Cathedral Ceiling – What It Is, History, Characteristics, and Pros/Cons

A cathedral ceiling is a type of high ceiling that was popularly used in Gothic cathedrals but has become more commonplace as an architectural element of modern homes.

Cathedral ceilings are a controversial topic amongst many designers since they offer a wide range of advantages and disadvantages to the homeowner.

Here we investigate exactly what a cathedral ceiling is and look through the history of the cathedral ceiling. We also explore the pros and cons of cathedral ceilings to help you gain an understanding of whether this type of vaulted ceiling would work well in your home.

What is a Cathedral Ceiling?

What is a Cathedral Ceiling

A cathedral ceiling is a type of vaulted ceiling. Though the terms ‘cathedral ceiling’ and ‘vaulted ceiling’ are commonly used interchangeably, the cathedral ceiling actually denotes a specific type of vaulted ceiling. Vaulted ceilings were originally dome-shaped or encompassed arches, which were self-supporting above the exterior walls of a building.

Through time, the term ‘vaulted ceiling’ has been adapted to mean any type of high ceiling, where the space inside a room extends all the way up to the roof. A cathedral ceiling, specifically, is so-called because of the popularity it gained in churches and cathedral buildings across the world.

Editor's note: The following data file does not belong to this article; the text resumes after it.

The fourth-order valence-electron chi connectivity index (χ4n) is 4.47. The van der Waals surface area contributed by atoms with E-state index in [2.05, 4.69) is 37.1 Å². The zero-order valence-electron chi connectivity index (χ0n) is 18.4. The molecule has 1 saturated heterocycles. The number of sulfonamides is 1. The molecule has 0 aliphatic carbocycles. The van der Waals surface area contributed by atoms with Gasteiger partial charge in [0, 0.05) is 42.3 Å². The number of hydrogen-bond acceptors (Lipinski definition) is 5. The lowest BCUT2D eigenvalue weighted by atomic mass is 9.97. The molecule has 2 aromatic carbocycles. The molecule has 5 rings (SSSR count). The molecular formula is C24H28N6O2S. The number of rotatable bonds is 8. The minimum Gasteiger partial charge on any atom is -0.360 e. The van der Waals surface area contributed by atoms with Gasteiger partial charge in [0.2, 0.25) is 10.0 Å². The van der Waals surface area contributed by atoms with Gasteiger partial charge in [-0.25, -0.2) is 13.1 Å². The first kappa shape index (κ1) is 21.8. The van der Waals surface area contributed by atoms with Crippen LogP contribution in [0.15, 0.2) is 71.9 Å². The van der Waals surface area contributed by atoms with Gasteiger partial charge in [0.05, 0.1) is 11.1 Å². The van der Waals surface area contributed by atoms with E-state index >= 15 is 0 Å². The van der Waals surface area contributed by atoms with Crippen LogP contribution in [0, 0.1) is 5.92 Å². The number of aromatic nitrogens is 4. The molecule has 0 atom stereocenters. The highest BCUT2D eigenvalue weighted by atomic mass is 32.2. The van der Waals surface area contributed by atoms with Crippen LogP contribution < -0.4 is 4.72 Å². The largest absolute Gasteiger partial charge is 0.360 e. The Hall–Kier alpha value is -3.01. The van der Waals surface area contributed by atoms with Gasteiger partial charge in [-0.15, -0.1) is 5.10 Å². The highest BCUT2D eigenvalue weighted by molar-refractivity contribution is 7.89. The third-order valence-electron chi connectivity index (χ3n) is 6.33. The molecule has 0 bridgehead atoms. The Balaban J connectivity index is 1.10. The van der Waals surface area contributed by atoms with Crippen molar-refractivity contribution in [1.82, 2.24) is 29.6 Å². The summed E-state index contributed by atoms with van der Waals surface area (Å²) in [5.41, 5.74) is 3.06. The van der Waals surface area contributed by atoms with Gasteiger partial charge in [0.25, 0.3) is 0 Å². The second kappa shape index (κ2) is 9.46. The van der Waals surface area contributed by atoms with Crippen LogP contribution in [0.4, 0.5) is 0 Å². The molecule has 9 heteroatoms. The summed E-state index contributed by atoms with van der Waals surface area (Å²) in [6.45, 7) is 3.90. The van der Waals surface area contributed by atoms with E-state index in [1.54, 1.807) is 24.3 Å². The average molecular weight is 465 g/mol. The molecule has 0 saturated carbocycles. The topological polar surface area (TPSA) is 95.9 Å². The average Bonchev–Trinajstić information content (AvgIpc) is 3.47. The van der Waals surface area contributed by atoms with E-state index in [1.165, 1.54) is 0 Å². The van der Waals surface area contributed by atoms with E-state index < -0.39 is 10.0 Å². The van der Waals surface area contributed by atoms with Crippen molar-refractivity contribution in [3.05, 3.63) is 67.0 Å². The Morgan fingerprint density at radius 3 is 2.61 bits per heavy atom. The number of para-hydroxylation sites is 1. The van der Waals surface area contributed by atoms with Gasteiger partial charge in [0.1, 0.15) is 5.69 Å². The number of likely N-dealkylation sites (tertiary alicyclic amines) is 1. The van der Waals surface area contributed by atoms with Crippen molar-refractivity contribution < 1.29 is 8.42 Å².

More specifically, cathedral ceilings can also be known as rib vaulted ceilings. A rib vaulted ceiling is any type of ceiling which is formed of two rows of beams which meet at a central point. Typically this will involve a more triangular shape compared to dome vaulted ceilings and barrel-vaulted ceilings, which feature more rounded and arching shapes.

The Origins of the Cathedral Ceiling

The first vaulted ceilings can be traced back as far as 7000 years to a small village in Neolithic Crete, Greece. From there, vaulted ceilings can be found throughout history in all sorts of buildings around the world. Cathedral ceilings gained popularity during the Gothic period when they became commonplace in buildings of worship.

Today, cathedral ceilings are used as an architectural design component to create more space in a room without increasing the size of the footprint. A cathedral ceiling can also create the illusion of a brighter and more airy room because they allow for more windows and skylights to be worked into the space.

Interestingly, cathedral ceilings today are quite a contentious topic amongst architects and interior designers. While some people believe they add character to a home and make use of potentially wasted attic space, others argue that they are outdated and are not energy efficient enough to be used in modern properties.

Pros and Cons of Cathedral Ceilings

Before making the leap to purchase a property with a cathedral ceiling or having a cathedral ceiling retroactively installed in your home, it’s important to seriously consider the pros and cons of this architectural design feature.